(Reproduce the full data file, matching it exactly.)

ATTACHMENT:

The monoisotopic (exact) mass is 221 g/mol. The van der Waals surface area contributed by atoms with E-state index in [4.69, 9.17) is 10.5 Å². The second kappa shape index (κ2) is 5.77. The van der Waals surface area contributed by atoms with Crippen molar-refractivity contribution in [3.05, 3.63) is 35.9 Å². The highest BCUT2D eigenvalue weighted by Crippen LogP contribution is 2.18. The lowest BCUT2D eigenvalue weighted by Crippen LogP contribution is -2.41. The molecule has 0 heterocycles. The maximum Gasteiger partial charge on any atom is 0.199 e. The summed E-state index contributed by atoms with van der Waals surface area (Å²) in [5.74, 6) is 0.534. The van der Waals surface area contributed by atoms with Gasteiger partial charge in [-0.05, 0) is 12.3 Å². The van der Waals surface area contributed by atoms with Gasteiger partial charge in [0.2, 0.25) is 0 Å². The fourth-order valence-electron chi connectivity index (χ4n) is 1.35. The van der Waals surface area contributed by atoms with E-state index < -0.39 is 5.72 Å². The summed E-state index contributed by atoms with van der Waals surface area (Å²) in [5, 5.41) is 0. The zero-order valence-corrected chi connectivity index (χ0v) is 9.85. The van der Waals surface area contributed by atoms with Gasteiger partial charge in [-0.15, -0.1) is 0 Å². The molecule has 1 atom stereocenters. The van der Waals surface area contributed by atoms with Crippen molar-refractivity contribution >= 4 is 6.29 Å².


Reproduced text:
The monoisotopic (exact) mass is 221 g/mol. The van der Waals surface area contributed by atoms with E-state index in [4.69, 9.17) is 10.5 Å². The second kappa shape index (κ2) is 5.77. The van der Waals surface area contributed by atoms with Crippen molar-refractivity contribution in [3.05, 3.63) is 35.9 Å². The highest BCUT2D eigenvalue weighted by Crippen LogP contribution is 2.18. The lowest BCUT2D eigenvalue weighted by Crippen LogP contribution is -2.41. The molecule has 0 heterocycles. The maximum Gasteiger partial charge on any atom is 0.199 e. The summed E-state index contributed by atoms with van der Waals surface area (Å²) in [5.74, 6) is 0.534. The van der Waals surface area contributed by atoms with Gasteiger partial charge in [-0.05, 0) is 12.3 Å². The van der Waals surface area contributed by atoms with Gasteiger partial charge in [0.2, 0.25) is 0 Å². The fourth-order valence-electron chi connectivity index (χ4n) is 1.35. The van der Waals surface area contributed by atoms with E-state index < -0.39 is 5.72 Å². The summed E-state index contributed by atoms with van der Waals surface area (Å²) in [5, 5.41) is 0. The zero-order valence-corrected chi connectivity index (χ0v) is 9.85. The van der Waals surface area contributed by atoms with Gasteiger partial charge in [-0.15, -0.1) is 0 Å². The molecule has 1 atom stereocenters. The van der Waals surface area contributed by atoms with Crippen molar-refractivity contribution >= 4 is 6.29 Å².